Friday, May 31, 2013

FO Friday: Custom gloves

A friend of mine doesn't have full fingers on her right hand, so she asked me to make a set of gloves with one fingerless glove and one shortened mitten.

I used Rico Essentials Soft Merino Aran on 2.75 needles, so while the fabric is very cosy, it doesn't have a great deal of give. I'll err on the side of bigger needles or finer yarn in future.

I borrowed the cable pattern from Spruce Tree Mittens, and I think it looks quite well. I wanted something which would suit both the gloves and the mitten, which effectively limited my choices to simple cable designs.

It's always a little disappointing to finish a project in what feels like the wrong season - we've had whole days of Summer in the last week - but when I started them less than a fortnight ago it was still scarf weather, and probably will be again within the week. I finished reading The Witches of Eastwick yesterday (I realised too far in that I wasn't really enjoying it, and then had to finish it), and there's an exchange where two characters are trying to work out whether another character's paleness means she's sick. One of them says something like, "But it's May, everyone should have a little colour by now," and ahahaha, hahaha, hahahahaha. Aha. Heh. Imagine living in a place where you know day-to-day whether you will need Summer or Winter clothes. Fiction certainly transports one to fantastic realms.

Monday, May 20, 2013

The Yarn That Would Not Become a Jumper: Volume IV

This is a gripe about a specific project, and probably not interesting to people who aren't me.

Third time around, I finally turned this yarn into a jumper. I had to buy an extra ball of yarn to finish the sleeve, and didn't have enough to do hemming around the neck, but it was finished.


I like jumpers to be slightly oversized, but my efforts at sizing my own clothes that way always come out larger than intended. It's possible I should enlist someone else's help in measuring myself, or at least look in the mirror to see that I'm holding the tape measure in a straight line.

I finished the jumper, and while the body is comfy, the sleeves were too baggy. For aesthetics they were only a bit too big, and I would have left it but for the fact that I wouldn't be able to wear trailing sleeves in a lab, and given the time that I've put into it, it seems silly to only be able to wear it on weekends. And it's a raglan-sleeve jumper (which is lovely and straightforward! Who knew?), which meant undoing the sleeves meant going right back to the start.

What is up with my fingers? The gods themselves, they do not know.

So my evening of rewatching Sherlock while finishing the jumper as it rained outside did not go to plan. I ended up with a bag of yarn, again,  instead of a jumper, and my heart hurt because John thinks that Sherlock is dead, and it was raining. Apparently I'm a masochist, but I was also raised Catholic, so in practise I just do conventionally unpleasant things, and the resulting joy and shame cancel each other out and I feel neutral about the whole thing.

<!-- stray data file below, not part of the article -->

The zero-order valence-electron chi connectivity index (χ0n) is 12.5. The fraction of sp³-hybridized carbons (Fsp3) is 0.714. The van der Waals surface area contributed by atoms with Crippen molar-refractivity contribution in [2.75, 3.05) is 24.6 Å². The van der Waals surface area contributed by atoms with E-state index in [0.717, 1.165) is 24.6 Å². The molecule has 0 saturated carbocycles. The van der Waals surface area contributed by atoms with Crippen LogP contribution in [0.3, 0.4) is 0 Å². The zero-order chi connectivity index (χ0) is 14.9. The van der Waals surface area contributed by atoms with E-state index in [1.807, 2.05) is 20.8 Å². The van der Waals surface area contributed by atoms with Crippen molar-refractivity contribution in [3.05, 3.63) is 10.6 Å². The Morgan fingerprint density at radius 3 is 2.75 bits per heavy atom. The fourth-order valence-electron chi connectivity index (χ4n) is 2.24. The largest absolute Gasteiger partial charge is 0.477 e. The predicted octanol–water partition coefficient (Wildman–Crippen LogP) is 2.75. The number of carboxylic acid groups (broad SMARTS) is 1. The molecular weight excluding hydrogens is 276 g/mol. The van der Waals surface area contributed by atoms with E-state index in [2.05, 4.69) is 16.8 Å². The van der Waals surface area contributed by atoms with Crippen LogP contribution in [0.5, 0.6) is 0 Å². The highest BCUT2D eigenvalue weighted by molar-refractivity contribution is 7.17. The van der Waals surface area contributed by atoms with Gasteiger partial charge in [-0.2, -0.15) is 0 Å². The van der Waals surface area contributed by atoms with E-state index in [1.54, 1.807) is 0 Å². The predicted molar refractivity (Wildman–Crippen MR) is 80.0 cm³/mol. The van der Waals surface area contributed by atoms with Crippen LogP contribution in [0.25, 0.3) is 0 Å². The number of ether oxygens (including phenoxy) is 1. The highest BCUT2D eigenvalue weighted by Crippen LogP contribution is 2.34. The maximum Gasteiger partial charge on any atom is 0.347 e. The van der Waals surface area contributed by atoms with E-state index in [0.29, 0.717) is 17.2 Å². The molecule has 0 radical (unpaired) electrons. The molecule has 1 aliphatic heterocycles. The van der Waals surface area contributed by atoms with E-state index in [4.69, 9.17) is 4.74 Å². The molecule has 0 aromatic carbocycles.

On the positive side, for a generous definition of 'positive', I'm going to Sunshine House in a few weeks, so I can bring that down as my night-time project.

Wednesday, May 15, 2013

Dublin's fair city

He wasn't even trying to be funny:

"I really like Dublin. It's not a Paradise, but it makes you not mind that you're going to die."

From one of the visiting American playwrights at the Dublin Gay Theatre Festival. (He actually said it this morning and was pushed to recount it by their techie. I feel it still counts.)

Thursday, May 9, 2013

In progress

I have a few bits and pieces ongoing at the moment.

I stopped by This Is Knit's sale with a friend (I think it's fair that I don't have to be Not Buying Yarn if there's a sale on) and he bought this Debbie Bliss Winter Garden for me to make him a hat. I'm using the Hat Fit For A Fella pattern (Ravelry pattern page here), which I've made before, removing the brim and using my modification from the last time I made it. The cables have eaten the yarn and I still have a few inches to go, so while I've been failing to go back in and get some more, I've started working on...

a jumper! I bought this yarn (Debbie Bliss cotton, I do like cotton) as an end-of finals-present to myself last year, started this tunic (Ravelry pattern page here), realised half-way through that it was the wrong sized and ripped it out, re-started it, realised half-way through that it was the wrong size and ripped it out, and then left all the yarn in a bag until now, unable to bring myself to touch it. I think it was a good move, as a third failed attempt would have bred supervillainy-inducing levels of frustration and resentment, and that would be a very underwhelming origin story.

In the year's interim I went off the pattern - or at least how it would look in this shade - and decide to make this v-neck instead. I think I'll get more wear out of it than I would the tunic.

It's top-down and has raglan sleeves, both of which are new to me in a jumper, and I've already had to restart once because "At the same time" is my enemy. I like how it's turning out, and now I don't feel guilty for having the bag of yarn sitting in the corner of my room, silently judging me.

I spent Saturday and Sunday hiking some forty kilometres of the Wicklow Way with some members of my volunteer group. It's easy to forget, especially living in Dublin, that Ireland is quite breathtakingly stunning, despite the national pastime of complaining about Ireland.

The second photo is of Powerscourt Waterfall from a height and distance, and the last one is of Glendalough valley. When we were walking across the planks in the fourth picture, the wind was so strong and the hill so exposed that I had to lean into the wind to end up somewhat vertical, and still nearly got blown off into the bog a few times. (You might think bogs are for low-lying flat land, not the top of hills, but you would be wrong.) We got very lucky with the weather, and I got sunburned wearing the one racerback top I own, because of course I did. It's not Summer until I have uneven tan-lines.

I'm currently a a tech volunteer for the International Dublin Gay Theatre Festival. So far this has meant moving props between shows, but they were important props. I've sat in on two plays so far, because I am the kind of very cultured and important person who sees two plays a week - premieres, no less. Bash: Latterday Plays is very intense, dark, harrowing and excellent. My Second Self is awfully sweet, quietly hopeful, and funnier than I was expecting. The program changes next week, so I'd recommend either or both if you're in Dublin this week!